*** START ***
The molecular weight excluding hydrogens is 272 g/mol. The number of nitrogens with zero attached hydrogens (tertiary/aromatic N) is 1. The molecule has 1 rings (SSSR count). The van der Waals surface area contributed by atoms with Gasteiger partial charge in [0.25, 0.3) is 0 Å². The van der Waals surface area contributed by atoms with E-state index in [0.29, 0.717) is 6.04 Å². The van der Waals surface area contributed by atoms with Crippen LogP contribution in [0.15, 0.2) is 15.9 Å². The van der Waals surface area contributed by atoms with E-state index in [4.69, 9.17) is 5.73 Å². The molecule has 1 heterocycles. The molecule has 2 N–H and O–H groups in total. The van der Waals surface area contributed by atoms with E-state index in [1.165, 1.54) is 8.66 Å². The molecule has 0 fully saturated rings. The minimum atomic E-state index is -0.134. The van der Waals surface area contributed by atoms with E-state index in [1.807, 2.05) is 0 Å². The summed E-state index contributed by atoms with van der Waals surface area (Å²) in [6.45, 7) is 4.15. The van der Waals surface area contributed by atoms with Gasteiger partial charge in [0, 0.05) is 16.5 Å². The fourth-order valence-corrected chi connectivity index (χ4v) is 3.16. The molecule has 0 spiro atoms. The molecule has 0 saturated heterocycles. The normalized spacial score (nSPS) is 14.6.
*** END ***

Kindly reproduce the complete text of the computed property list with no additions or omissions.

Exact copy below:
The molecular weight excluding hydrogens is 272 g/mol. The number of nitrogens with zero attached hydrogens (tertiary/aromatic N) is 1. The molecule has 1 rings (SSSR count). The van der Waals surface area contributed by atoms with Gasteiger partial charge in [0.25, 0.3) is 0 Å². The van der Waals surface area contributed by atoms with E-state index in [0.29, 0.717) is 6.04 Å². The van der Waals surface area contributed by atoms with Crippen LogP contribution in [0.15, 0.2) is 15.9 Å². The van der Waals surface area contributed by atoms with E-state index in [4.69, 9.17) is 5.73 Å². The molecule has 1 heterocycles. The molecule has 2 N–H and O–H groups in total. The van der Waals surface area contributed by atoms with E-state index in [1.165, 1.54) is 8.66 Å². The molecule has 0 fully saturated rings. The minimum atomic E-state index is -0.134. The van der Waals surface area contributed by atoms with E-state index in [1.807, 2.05) is 0 Å². The summed E-state index contributed by atoms with van der Waals surface area (Å²) in [6.45, 7) is 4.15. The van der Waals surface area contributed by atoms with Gasteiger partial charge in [0, 0.05) is 16.5 Å². The fourth-order valence-corrected chi connectivity index (χ4v) is 3.16. The molecule has 0 spiro atoms. The molecule has 0 saturated heterocycles. The normalized spacial score (nSPS) is 14.6.